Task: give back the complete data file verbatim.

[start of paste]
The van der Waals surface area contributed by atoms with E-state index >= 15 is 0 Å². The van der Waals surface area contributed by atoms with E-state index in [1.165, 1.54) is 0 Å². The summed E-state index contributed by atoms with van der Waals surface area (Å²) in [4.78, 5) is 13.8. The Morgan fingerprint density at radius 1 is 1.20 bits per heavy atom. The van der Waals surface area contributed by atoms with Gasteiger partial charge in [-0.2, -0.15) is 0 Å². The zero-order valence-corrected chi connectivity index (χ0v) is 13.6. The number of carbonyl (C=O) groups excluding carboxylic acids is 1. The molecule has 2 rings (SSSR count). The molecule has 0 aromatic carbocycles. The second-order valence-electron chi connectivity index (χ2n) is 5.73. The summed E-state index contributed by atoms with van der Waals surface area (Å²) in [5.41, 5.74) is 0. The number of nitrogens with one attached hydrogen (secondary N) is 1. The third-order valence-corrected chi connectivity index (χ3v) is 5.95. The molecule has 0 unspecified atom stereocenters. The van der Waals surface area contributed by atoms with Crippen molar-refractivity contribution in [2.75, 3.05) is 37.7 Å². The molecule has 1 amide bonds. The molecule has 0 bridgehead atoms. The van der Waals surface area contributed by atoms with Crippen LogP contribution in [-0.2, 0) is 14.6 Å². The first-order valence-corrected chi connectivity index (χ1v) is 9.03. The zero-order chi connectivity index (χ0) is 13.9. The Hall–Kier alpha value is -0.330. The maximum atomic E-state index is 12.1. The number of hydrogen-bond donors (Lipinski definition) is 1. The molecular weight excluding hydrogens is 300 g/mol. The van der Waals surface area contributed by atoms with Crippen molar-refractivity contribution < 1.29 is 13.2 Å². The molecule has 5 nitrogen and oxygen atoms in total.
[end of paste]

The van der Waals surface area contributed by atoms with E-state index >= 15 is 0 Å². The van der Waals surface area contributed by atoms with E-state index in [1.165, 1.54) is 0 Å². The summed E-state index contributed by atoms with van der Waals surface area (Å²) in [4.78, 5) is 13.8. The Morgan fingerprint density at radius 1 is 1.20 bits per heavy atom. The van der Waals surface area contributed by atoms with Gasteiger partial charge in [-0.2, -0.15) is 0 Å². The zero-order valence-corrected chi connectivity index (χ0v) is 13.6. The number of carbonyl (C=O) groups excluding carboxylic acids is 1. The molecule has 2 rings (SSSR count). The molecule has 0 aromatic carbocycles. The second-order valence-electron chi connectivity index (χ2n) is 5.73. The summed E-state index contributed by atoms with van der Waals surface area (Å²) in [5.41, 5.74) is 0. The number of nitrogens with one attached hydrogen (secondary N) is 1. The third-order valence-corrected chi connectivity index (χ3v) is 5.95. The molecule has 0 unspecified atom stereocenters. The van der Waals surface area contributed by atoms with Crippen molar-refractivity contribution in [2.75, 3.05) is 37.7 Å². The molecule has 1 amide bonds. The molecule has 0 bridgehead atoms. The van der Waals surface area contributed by atoms with Crippen LogP contribution in [-0.2, 0) is 14.6 Å². The first-order valence-corrected chi connectivity index (χ1v) is 9.03. The zero-order chi connectivity index (χ0) is 13.9. The Hall–Kier alpha value is -0.330. The maximum atomic E-state index is 12.1. The number of hydrogen-bond donors (Lipinski definition) is 1. The molecular weight excluding hydrogens is 300 g/mol. The van der Waals surface area contributed by atoms with Crippen molar-refractivity contribution < 1.29 is 13.2 Å². The molecule has 5 nitrogen and oxygen atoms in total.